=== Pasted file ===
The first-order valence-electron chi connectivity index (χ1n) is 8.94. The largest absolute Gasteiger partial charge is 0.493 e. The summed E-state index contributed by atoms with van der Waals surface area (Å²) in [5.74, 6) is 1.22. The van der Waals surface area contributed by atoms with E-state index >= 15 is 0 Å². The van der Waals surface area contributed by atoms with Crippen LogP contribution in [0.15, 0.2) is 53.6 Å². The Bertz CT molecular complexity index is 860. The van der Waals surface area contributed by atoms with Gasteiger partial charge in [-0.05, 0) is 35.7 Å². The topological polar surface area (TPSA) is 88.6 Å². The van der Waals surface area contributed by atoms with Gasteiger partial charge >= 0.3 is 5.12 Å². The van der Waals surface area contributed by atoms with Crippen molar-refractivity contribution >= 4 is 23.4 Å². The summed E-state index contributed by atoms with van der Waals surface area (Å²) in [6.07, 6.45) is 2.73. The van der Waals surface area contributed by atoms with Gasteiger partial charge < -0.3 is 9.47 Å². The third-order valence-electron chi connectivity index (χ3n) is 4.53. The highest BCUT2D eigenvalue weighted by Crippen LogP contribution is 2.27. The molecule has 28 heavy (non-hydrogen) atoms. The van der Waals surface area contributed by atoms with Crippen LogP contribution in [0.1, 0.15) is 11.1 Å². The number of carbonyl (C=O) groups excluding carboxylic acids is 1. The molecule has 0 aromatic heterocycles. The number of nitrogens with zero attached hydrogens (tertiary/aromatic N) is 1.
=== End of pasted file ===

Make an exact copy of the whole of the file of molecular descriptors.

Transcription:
The first-order valence-electron chi connectivity index (χ1n) is 8.94. The largest absolute Gasteiger partial charge is 0.493 e. The summed E-state index contributed by atoms with van der Waals surface area (Å²) in [5.74, 6) is 1.22. The van der Waals surface area contributed by atoms with E-state index >= 15 is 0 Å². The van der Waals surface area contributed by atoms with Crippen LogP contribution in [0.15, 0.2) is 53.6 Å². The Bertz CT molecular complexity index is 860. The van der Waals surface area contributed by atoms with Gasteiger partial charge in [-0.05, 0) is 35.7 Å². The topological polar surface area (TPSA) is 88.6 Å². The van der Waals surface area contributed by atoms with Gasteiger partial charge >= 0.3 is 5.12 Å². The van der Waals surface area contributed by atoms with Crippen molar-refractivity contribution >= 4 is 23.4 Å². The summed E-state index contributed by atoms with van der Waals surface area (Å²) in [6.07, 6.45) is 2.73. The van der Waals surface area contributed by atoms with Gasteiger partial charge < -0.3 is 9.47 Å². The third-order valence-electron chi connectivity index (χ3n) is 4.53. The highest BCUT2D eigenvalue weighted by Crippen LogP contribution is 2.27. The molecule has 28 heavy (non-hydrogen) atoms. The van der Waals surface area contributed by atoms with Crippen LogP contribution in [0.1, 0.15) is 11.1 Å². The number of carbonyl (C=O) groups excluding carboxylic acids is 1. The molecule has 0 aromatic heterocycles. The number of nitrogens with zero attached hydrogens (tertiary/aromatic N) is 1.